LASER Spine Surgery Side Effects: Meet the Thoracodorsal Fascia
Have you seen those new compression garments athletes wear to try to improve performance? The idea is that by adding compression to the muscles, the ultratight shirts and pants will make the muscles contract better. This concept has been around for a while; it’s called fascia. Every muscle in your body is already surrounded by fascia that acts like these garments. One bit of “compression garment” that’s critical to the health of your low back is called the thoracodorsal fascia. Without this, you wouldn’t be able to transfer energy between your arms and legs. So let’s look, this morning, at what happens when this fascia gets injured by a LASER spine surgery procedure.
The Thoracodorsal Fascia
How are your legs and arms connected? One way is obvious—the spine connects the two. However, unlike the legs, for the arms, there is a limited connection through the bones (the shoulder blades float on the back of the rib cage and only connect to the sternum through the collarbone up front), so most of the connection is muscular and fascial. What does that mean?
We all know that we have muscles, but these muscles are surrounded by and often connected to one another through fascia. This tough covering is necessary for the muscles to work. However, in medicine, very little attention is paid to this important structure. The picture to the left shows how this covering not only surrounds the muscle as a whole but also the individual muscle-fiber bundles.
If there was one piece of fascia in your body that was critical for the normal function of your arms, legs, and spine, it would be the thoracodorsal fascia (TDF). This tough muscle covering surrounds your low-back muscles as well as connects your hamstring and butt muscles to the lat muscles. The image to the right shows how these connections happen.
The TDF also connects to important ligaments in the spine that are critical for providing stability to the individual vertebrae. The image to the left shows how tension through the TDF actually pulls and tightens stabilizing ligaments all the way down to the back of the spinal canal! So suffice it to say that the TDF is critical to normal low-back and arm/leg coordinated function.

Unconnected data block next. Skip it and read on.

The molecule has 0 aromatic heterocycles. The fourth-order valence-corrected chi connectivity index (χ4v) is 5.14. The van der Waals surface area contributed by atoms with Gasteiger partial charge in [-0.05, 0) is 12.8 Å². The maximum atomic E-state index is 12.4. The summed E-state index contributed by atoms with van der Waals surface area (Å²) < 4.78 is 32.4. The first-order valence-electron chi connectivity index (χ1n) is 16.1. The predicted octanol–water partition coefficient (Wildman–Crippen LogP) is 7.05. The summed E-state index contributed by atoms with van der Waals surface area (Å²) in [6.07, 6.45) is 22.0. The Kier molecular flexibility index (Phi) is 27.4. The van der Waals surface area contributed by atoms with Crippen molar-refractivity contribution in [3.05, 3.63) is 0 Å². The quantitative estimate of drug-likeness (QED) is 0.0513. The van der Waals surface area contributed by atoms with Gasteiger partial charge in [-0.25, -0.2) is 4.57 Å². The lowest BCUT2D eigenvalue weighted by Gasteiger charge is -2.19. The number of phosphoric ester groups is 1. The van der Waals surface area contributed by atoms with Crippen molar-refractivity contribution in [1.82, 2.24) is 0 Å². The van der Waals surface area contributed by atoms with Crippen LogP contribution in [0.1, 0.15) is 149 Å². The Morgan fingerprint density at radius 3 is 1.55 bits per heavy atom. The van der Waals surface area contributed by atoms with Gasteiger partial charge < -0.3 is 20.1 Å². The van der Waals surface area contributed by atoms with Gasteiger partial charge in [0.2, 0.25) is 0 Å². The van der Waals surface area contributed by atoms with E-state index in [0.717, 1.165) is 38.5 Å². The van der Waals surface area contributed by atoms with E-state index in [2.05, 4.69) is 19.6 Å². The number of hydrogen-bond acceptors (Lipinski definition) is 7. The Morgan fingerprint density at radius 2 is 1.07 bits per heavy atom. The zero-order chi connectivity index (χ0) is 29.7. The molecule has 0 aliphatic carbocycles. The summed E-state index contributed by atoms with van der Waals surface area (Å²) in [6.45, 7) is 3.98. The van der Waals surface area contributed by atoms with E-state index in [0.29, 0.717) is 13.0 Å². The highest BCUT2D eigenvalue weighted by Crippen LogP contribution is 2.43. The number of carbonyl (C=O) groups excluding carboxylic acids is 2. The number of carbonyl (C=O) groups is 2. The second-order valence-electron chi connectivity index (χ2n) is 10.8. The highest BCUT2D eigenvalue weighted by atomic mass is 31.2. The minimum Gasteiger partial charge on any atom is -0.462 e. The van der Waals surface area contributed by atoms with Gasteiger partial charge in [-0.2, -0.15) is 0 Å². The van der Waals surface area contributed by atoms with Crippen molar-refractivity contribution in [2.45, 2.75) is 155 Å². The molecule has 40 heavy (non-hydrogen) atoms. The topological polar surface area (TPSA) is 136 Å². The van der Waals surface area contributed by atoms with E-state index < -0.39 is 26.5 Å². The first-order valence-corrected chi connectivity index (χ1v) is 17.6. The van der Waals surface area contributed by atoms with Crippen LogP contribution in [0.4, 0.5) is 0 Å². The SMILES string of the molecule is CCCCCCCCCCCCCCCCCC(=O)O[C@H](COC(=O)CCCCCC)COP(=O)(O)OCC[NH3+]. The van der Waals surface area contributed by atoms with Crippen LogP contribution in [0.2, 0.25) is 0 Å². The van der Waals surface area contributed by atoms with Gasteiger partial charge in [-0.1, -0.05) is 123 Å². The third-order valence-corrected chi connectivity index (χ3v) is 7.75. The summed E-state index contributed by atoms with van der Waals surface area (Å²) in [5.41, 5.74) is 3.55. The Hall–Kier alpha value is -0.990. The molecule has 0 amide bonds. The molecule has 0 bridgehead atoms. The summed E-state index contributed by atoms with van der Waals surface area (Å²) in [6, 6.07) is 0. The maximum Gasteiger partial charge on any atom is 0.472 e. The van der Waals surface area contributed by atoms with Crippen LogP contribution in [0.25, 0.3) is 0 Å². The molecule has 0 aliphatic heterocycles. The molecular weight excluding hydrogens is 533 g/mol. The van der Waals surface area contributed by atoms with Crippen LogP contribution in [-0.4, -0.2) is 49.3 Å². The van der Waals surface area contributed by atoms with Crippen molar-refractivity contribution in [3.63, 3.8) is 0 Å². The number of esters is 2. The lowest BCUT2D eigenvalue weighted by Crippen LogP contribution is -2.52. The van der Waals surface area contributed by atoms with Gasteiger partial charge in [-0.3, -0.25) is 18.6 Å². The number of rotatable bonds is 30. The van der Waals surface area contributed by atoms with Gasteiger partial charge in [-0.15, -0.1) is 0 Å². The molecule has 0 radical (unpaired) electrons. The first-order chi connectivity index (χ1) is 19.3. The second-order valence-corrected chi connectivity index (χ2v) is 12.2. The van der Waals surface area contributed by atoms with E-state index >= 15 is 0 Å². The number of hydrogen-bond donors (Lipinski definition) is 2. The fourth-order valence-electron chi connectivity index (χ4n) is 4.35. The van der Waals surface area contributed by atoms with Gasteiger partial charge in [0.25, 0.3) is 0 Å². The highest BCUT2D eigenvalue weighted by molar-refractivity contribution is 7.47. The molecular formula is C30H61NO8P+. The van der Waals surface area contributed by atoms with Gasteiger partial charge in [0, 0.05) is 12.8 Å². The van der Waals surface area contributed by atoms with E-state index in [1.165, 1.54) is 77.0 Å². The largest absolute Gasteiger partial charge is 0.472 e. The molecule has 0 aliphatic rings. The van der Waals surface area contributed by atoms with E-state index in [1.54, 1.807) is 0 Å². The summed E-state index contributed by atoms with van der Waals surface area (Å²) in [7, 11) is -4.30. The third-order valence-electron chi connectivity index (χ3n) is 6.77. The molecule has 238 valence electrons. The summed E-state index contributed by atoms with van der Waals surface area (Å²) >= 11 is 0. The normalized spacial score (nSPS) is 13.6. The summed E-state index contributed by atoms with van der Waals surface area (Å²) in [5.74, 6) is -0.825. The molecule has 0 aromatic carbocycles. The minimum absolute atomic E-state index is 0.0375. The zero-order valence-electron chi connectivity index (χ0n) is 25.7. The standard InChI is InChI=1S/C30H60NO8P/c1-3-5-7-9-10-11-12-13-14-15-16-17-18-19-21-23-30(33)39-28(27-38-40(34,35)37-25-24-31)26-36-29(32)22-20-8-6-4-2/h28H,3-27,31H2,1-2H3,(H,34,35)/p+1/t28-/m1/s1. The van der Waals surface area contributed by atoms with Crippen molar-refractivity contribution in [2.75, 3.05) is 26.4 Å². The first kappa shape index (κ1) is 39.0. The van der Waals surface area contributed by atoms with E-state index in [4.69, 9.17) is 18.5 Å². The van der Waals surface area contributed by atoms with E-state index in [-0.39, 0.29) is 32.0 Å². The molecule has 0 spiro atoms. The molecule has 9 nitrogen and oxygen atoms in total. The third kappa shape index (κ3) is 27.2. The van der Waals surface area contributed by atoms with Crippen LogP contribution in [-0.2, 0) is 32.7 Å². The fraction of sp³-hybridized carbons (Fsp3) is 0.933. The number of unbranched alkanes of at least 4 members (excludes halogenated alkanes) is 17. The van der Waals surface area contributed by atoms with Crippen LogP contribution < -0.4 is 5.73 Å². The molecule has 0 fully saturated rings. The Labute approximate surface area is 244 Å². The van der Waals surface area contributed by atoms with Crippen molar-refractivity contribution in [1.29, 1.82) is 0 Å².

There is, of course, no scientific reason why physicians treating low-back pain wouldn’t be very interested in knowing what’s going on with the TDF. However, most back-pain patients reading this blog (and many doctors) have never heard of this structure. Why? Up until now, fascia has been the redheaded stepchild of musculoskeletal medicine. However, I’d like to share a case with you, this morning, that hopefully will increase awareness of how the TDF can be injured by surgery.Learn about Regenexx procedures for spine conditions.
A Thoracodorsal Fascia Injury Caused by Surgery?
I love to share interesting things that I find during my clinic day. A case in point is the patient I evaluated yesterday with one our fellows. This middle-aged guy had undergone two right-sided LASER spine surgeries to open the right L4–L5 foramen (the hole where the nerve comes out). The surgeries were ineffective and left him with a new pain right under the small surgical scar. As I examined him, he was very clear that most of his back pain lived at that spot. So is this new pain a result of LASER spine surgery side effects?
When I reviewed his MRI, something looked strange at the location of the surgical scar. In the MRI to the right, the course of the thoracodorsal fascia is outlined in red triangles. It’s normally a smooth black line at the back part of the muscles. However, this one has a “pooch,” or area where it’s bulging out, right at the location of the surgical site. On the sagittal and axial images to the right, I’ve noted this area with a yellow-dashed circle. However, this MRI is static without motion. If this patient really had a TDF injury as a result of LASER spine surgery side effects, it would show up on ultrasound imaging as well, as the fascia would fail to contain the muscle at that site.
The video above shows how the normal left and abnormal right TDF functioned as the patient contracted the low-back muscles by lifting one leg. Note that on the left, the muscle is contained by the TDF. However, on the right, the muscle easily bulges out past a portion of the TDF (inside the yellow-dashed circle). That bulge corresponds to the one seen on the MRI, and that was likely caused by the surgery.
The upshot? I hope you’ve been properly introduced to this critical piece of fascia that helps your back muscles function normally and allows the energy generated by your legs to be connected with the arms through the spine. In this case, it looks like the TDF injury was a result of LASER spine surgery side effects. For for this gentleman’s injury, we will use our advanced platelet rich plasma injected under precise ultrasound guidance into the damaged area. If that doesn’t work to heal this spot, we’ll use a precise stem cell injection procedure. The whole story in video format is at the top of the page.